• Oct.2016: Safe as houses: The impact of universal credit on tenants and their rent payment behaviour in the London boroughs of Southwark and Croydon, and Peabody. In October 2016, the Smith Institute was commissioned by the London Borough of Southwark, in partnership with the London Borough of Croydon, Peabody and Family Mosaic to undertake research into the impact of Universal Credit (UC) roll out on tenants, with specific regard to rent payment behaviours and the support tenants were receiving. The Smith Institute + Britain Thinks, Paul Hunter
  • Mar.19.2016: The Iain Duncan Smith legacy? Universal credit will not transform welfare. In his first budget in Jul.2010, George Osborne promised to “balance the books” by 2015. The Department for Work & Pensions was by far the largest spending department – but not only had the govt, via the “triple lock”, pledged to increase spending on pensioners, but Iain Duncan Smith's “big idea” – rolling six benefits into one universal credit – meant more spending on low-paid working people, too. After acrimonious negotiations, a deal was reached. He could have his universal credit, but the trade-off was very large cuts in disability benefits. ... Having an original, consistent vision for the transformation of the benefit system was not a fault, ... But when confronted with evidence or data that challenged his world view, he ignored it or twisted and misrepresented the statistics. When his advisers told him to slow down, he refused to listen. The Guardian, Jonathan Portes
  • Nov.2010: Universal Credit: welfare that works. Universal Credit marks the beginning of a new contract between people who have and people who have not. At its heart, UC is very simple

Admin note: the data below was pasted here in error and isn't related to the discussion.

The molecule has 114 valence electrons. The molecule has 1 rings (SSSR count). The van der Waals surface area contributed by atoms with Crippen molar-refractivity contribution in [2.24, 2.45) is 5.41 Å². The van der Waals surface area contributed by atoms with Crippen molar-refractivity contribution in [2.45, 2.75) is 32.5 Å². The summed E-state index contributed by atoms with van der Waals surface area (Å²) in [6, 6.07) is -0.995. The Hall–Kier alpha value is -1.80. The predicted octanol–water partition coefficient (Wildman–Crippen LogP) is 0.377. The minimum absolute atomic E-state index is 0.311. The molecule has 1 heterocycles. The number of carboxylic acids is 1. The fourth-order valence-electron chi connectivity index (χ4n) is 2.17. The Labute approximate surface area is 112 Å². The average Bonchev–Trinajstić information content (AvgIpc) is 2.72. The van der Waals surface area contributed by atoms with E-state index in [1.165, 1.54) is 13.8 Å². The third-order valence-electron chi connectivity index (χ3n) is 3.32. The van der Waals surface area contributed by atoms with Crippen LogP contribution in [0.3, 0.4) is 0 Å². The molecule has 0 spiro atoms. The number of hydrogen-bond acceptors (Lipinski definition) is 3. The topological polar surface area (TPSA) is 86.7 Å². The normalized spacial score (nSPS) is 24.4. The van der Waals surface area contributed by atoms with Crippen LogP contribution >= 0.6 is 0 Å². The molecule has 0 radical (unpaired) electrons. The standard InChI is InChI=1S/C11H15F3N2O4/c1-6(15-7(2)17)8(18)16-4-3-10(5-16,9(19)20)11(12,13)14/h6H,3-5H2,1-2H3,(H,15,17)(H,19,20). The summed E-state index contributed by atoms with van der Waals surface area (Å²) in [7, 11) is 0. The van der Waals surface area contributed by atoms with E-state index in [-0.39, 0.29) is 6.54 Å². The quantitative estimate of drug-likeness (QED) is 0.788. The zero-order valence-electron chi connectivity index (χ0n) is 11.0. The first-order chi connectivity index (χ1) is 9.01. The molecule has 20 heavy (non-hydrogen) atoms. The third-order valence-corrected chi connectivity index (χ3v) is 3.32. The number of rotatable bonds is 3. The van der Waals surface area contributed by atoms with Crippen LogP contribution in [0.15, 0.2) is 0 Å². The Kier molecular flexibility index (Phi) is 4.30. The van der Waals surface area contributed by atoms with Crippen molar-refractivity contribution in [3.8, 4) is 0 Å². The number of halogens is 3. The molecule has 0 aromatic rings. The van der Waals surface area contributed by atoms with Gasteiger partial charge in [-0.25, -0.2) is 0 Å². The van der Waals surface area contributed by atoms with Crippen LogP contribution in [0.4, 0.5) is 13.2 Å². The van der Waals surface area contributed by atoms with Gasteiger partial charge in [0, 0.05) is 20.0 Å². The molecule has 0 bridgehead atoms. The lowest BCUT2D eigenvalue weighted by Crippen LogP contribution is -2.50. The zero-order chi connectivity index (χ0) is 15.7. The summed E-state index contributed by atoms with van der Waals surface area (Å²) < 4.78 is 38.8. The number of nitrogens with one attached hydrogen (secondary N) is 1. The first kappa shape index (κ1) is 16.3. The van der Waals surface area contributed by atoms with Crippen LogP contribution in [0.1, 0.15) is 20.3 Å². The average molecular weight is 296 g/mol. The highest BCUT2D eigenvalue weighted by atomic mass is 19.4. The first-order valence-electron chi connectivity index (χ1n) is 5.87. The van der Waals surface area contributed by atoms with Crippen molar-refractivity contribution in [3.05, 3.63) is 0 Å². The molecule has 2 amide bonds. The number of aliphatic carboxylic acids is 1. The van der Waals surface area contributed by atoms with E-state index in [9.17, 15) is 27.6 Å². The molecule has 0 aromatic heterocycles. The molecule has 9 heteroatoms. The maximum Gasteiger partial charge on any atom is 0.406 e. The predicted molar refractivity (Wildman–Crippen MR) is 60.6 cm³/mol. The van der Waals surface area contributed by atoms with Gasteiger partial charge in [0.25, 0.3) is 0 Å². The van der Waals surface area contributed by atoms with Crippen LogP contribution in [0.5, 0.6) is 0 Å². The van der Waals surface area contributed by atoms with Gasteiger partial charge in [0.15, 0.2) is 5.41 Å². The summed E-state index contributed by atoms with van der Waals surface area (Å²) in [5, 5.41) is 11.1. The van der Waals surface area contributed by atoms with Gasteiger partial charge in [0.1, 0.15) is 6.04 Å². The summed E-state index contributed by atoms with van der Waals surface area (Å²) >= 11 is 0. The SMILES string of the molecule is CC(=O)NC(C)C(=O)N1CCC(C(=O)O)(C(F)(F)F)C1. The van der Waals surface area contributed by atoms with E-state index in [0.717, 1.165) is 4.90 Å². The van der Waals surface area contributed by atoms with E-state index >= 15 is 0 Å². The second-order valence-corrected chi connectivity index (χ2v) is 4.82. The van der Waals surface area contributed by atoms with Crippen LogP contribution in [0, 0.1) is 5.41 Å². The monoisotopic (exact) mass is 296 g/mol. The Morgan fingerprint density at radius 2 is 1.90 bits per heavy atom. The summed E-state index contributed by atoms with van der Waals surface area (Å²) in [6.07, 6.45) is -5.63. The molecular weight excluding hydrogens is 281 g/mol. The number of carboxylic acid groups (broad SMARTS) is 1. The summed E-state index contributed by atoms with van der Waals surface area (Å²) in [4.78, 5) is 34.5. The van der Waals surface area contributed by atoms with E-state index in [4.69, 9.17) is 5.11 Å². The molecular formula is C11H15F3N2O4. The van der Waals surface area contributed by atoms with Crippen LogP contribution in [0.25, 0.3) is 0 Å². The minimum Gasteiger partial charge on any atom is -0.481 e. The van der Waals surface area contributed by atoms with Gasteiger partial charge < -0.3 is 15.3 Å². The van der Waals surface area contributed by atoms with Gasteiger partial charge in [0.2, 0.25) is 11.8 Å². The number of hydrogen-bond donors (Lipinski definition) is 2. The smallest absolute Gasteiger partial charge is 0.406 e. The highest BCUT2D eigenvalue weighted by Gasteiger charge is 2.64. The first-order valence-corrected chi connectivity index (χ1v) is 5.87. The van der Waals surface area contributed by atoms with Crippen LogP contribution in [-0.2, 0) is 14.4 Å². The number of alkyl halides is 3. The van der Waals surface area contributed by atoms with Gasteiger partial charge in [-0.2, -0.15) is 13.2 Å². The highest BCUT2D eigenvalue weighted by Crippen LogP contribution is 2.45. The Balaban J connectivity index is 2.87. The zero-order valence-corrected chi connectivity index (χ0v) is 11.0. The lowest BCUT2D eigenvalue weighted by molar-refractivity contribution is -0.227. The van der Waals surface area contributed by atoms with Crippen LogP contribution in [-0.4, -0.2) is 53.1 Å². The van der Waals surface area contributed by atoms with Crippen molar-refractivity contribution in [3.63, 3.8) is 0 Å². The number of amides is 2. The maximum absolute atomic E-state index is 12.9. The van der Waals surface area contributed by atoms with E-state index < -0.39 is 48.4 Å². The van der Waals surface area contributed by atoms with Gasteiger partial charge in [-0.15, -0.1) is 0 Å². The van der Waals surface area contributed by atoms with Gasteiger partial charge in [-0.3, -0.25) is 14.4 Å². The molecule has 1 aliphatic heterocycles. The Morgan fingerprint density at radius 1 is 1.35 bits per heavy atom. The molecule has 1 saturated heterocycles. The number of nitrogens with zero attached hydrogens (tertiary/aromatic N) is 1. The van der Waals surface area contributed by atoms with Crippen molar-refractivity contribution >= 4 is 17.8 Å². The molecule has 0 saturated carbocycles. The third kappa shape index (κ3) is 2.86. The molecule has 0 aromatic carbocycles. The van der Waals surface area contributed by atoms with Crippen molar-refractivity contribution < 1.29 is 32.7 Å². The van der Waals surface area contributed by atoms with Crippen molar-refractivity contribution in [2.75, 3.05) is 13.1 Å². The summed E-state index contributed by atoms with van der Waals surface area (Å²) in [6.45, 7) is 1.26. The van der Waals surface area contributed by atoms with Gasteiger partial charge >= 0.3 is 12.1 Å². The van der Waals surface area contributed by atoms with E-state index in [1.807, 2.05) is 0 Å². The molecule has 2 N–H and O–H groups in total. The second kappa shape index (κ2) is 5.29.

and will ensure that work always pays and is seen to pay. UC will mean that people will be consistently and transparently better off for each hour they work and every pound they earn Department for Work & Pensions,

Personal Independence Payments

Personal Independence Payment (PIP) replaced the Disability Living Allowance (DLA) system.

  • Jan.15.2019: Changes to disability benefits cost £4bn in extra welfare payments. OBR’s figures will bolster disability groups’ calls for overhaul of PIP system. A saving of £2bn was expected by 2018, but that has since been revised to an over-spend by £1.5bn to £2bn, leaving an estimated £4.2bn gap in the public finances. The PIP system has been described as a “vicious attack” on disabled people. Phillip Inman, The Guardian.
  • Feb.01.2018: PIP fiasco should have been avoided. Baroness Thomas says the Lords should have stopped personal independence payment regulations last March, and Dr Stephen Pacey, a former judge, who for decades heard appeals from DWP decisions, says the govt should take full responsibility for the cost of the review. Letters, The Guardian.
  • 2018.01.19: Written Statement by Esther McVey. On 21st December 2017 the High Court published its judgment in the judicial review challenge against regulation 2(4) of the Social Security (Personal Independence Payment) (Amendment) Regulations 2017 S.I. 2017/194. The Regulations reversed the effect of the Upper Tribunal judgment in MH. I wish to inform the House that, after careful consideration, I have decided not to appeal the High Court judgment.
  • 2018.01.18: Watchdog orders DWP to publish secret reports on Atos and Capita PIP failings The Information Commissioner has ordered the Department for Work & Pensions to release documents that are likely to expose the widespread failings of two of its disability benefit assessment contractors. DWP has been attempting to prevent the documents being released since receiving a Freedom of Information Act request from campaigner John Slater in Dec.2016. Disability News Service, John Pring

Employment and Support Allowance

Sponsored by Ian Duncan Smith and Lord Freud. Cut ESA WRAG benefits for sick and disabled people by £30 per week.

Benefit Sanctions

  • May.22.2018: We KNOW benefit sanctions are ineffective and dangerous – so why do the Tories REALLY inflict them on us? There is nothing in the report that we did not know already. It is the govt’s reaction that requires study. The comment from the Department for Work & Pensions makes it clear that the Conservative govt will continue with its regime of sanctions, that has been proven to cause serious harm to many claimants. "Benefit sanctions are ineffective at getting jobless people into work and are more likely to reduce those affected to poverty, ill-health or even survival crime, the UK’s most extensive study of welfare conditionality has found." ... Mike Sivier, Vox Political.